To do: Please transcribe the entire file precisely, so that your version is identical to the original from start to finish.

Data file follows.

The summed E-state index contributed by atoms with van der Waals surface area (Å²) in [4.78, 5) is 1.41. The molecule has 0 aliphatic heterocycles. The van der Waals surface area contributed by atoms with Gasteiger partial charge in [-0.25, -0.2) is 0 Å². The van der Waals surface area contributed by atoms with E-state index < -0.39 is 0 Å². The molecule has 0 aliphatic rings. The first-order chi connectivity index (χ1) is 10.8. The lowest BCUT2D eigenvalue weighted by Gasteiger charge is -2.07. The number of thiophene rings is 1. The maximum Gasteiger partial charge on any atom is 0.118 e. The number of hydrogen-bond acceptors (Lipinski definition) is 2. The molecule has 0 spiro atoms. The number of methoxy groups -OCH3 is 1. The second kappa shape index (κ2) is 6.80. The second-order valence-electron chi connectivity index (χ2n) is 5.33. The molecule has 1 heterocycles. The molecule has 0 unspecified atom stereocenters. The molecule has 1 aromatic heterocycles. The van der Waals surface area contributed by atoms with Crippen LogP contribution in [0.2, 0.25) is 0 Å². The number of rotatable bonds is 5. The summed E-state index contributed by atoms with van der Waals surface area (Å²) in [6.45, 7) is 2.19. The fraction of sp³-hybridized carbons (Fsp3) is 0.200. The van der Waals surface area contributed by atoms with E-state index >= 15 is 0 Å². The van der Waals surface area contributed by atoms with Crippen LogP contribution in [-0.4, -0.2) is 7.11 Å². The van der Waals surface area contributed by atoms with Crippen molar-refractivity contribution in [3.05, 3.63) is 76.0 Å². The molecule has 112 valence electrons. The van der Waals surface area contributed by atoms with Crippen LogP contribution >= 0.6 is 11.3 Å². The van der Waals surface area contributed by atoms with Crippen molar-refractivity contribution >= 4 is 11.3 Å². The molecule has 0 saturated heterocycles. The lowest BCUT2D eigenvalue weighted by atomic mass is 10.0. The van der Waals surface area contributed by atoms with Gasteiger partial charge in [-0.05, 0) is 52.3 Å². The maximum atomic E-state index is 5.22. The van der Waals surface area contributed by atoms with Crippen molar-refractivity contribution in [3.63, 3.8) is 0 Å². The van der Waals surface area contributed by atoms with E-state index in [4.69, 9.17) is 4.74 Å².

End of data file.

The summed E-state index contributed by atoms with van der Waals surface area (Å²) in [4.78, 5) is 1.41. The molecule has 0 aliphatic heterocycles. The van der Waals surface area contributed by atoms with Gasteiger partial charge in [-0.25, -0.2) is 0 Å². The van der Waals surface area contributed by atoms with E-state index < -0.39 is 0 Å². The molecule has 0 aliphatic rings. The first-order chi connectivity index (χ1) is 10.8. The lowest BCUT2D eigenvalue weighted by Gasteiger charge is -2.07. The number of thiophene rings is 1. The maximum Gasteiger partial charge on any atom is 0.118 e. The number of hydrogen-bond acceptors (Lipinski definition) is 2. The molecule has 0 spiro atoms. The number of methoxy groups -OCH3 is 1. The second kappa shape index (κ2) is 6.80. The second-order valence-electron chi connectivity index (χ2n) is 5.33. The molecule has 1 heterocycles. The molecule has 0 unspecified atom stereocenters. The molecule has 1 aromatic heterocycles. The van der Waals surface area contributed by atoms with Crippen LogP contribution in [0.2, 0.25) is 0 Å². The number of rotatable bonds is 5. The summed E-state index contributed by atoms with van der Waals surface area (Å²) in [6.45, 7) is 2.19. The fraction of sp³-hybridized carbons (Fsp3) is 0.200. The van der Waals surface area contributed by atoms with E-state index >= 15 is 0 Å². The van der Waals surface area contributed by atoms with Crippen LogP contribution in [-0.4, -0.2) is 7.11 Å². The van der Waals surface area contributed by atoms with Crippen molar-refractivity contribution in [3.05, 3.63) is 76.0 Å². The molecule has 112 valence electrons. The van der Waals surface area contributed by atoms with Crippen LogP contribution >= 0.6 is 11.3 Å². The van der Waals surface area contributed by atoms with Crippen molar-refractivity contribution >= 4 is 11.3 Å². The molecule has 0 saturated heterocycles. The lowest BCUT2D eigenvalue weighted by atomic mass is 10.0. The van der Waals surface area contributed by atoms with Gasteiger partial charge in [-0.05, 0) is 52.3 Å². The maximum atomic E-state index is 5.22. The van der Waals surface area contributed by atoms with Crippen molar-refractivity contribution in [3.63, 3.8) is 0 Å². The van der Waals surface area contributed by atoms with E-state index in [4.69, 9.17) is 4.74 Å².